You can use affiliate marketing to your advantage by linking to products and businesses within blog posts and social media posts, and you can even create a resource page on your website with affiliate links to your favorite products and businesses.
I’m beginning to put a little more time into seeking out affiliate programs and brainstorming how to use them best for Elle & Company, and of course we would never highlight products and brands that we weren’t fans of already.
We want our audience to trust us and authenticity is of the utmost importance for us, so we wouldn’t recommend anything that we don’t use ourselves.
If you’re interested in earning passive income through affiliate marketing, we encourage you to do the same. Do some research and see if the businesses you often link to offer affiliate programs. If so, it’s a win-win for everyone involved.
There’s also an unspoken secret in creating an affiliate marketing income: your website’s traffic directly correlates to your income. More traffic, more clicks, more income.
2. Digital products
Ebooks, online courses, videos, workbooks - the opportunities for earning passive income from digital products are also endless.
They may require time and effort to create at the outset, but you’re able to do the same amount of work regardless of how many people purchase the product. You have an opportunity to make a much larger profit for a lot less time.
And because it’s digital, it often doesn’t cost you anything to produce over and over again (like you would have to do for a physical product).
Paywalls are helpful for subscription-based offerings, like the Elle & Company Library.
I use a paywall service called Tinypass which allows me to block access to the file collection with a login/purchase page. Subscribers can enter their username and password to get through the wall, and visitors have the option to subscribe on that same page, but those who don’t subscribe can’t get through.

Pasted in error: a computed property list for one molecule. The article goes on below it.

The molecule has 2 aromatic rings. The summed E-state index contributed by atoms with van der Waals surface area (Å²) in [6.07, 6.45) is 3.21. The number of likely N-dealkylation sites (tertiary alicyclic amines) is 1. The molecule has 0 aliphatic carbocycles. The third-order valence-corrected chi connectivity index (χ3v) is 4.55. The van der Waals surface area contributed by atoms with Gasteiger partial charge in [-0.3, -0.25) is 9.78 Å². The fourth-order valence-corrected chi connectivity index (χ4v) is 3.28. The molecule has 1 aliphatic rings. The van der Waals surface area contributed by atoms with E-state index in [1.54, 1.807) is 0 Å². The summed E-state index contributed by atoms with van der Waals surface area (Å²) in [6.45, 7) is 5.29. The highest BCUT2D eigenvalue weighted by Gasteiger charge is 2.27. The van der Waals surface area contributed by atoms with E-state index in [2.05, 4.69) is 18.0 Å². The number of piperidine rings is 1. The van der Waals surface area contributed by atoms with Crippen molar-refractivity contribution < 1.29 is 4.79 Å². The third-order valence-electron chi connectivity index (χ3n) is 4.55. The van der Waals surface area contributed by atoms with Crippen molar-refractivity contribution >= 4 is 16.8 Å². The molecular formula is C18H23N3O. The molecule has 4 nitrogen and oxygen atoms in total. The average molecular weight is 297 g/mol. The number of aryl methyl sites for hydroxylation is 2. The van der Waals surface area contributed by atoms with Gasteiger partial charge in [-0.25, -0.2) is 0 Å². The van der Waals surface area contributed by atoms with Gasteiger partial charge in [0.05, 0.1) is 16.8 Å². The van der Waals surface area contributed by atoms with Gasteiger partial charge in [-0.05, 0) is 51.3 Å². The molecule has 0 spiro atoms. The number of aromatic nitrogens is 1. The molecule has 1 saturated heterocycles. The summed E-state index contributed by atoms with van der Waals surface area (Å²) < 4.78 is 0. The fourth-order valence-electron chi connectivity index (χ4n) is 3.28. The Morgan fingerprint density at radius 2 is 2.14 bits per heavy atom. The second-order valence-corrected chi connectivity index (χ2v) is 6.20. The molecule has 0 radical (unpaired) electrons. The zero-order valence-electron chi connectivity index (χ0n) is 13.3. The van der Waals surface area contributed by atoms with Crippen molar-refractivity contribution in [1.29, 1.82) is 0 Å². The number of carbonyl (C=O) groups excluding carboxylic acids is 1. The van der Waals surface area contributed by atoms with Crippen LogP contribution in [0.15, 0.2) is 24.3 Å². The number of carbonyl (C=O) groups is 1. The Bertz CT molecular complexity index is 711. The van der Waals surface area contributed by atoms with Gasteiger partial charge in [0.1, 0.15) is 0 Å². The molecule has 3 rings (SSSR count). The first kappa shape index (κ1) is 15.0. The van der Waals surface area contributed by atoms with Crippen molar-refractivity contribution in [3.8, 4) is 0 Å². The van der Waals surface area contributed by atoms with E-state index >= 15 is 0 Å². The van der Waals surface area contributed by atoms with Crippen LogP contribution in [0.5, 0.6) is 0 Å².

Tinypass also bills subscribers on a monthly basis and takes care of the payments so I don’t have to worry about it. It’s great!
Paywalls could also take different shapes and forms. You could use a paywall for premium content, digital products, etc.
There is plenty of room for creativity within each of these ideas, and I would encourage you to think outside the box when it comes to brainstorming ways to earn passive income.
The goal of pursuing passive income is to lighten your load and create more freedom in both your finances and your schedule.
Work smarter by brainstorming and using passive income strategies that can do all of the hard work for you.
How have you earned passive income through your blog or business? Which files and resources would you like to see in the Elle & Company Library?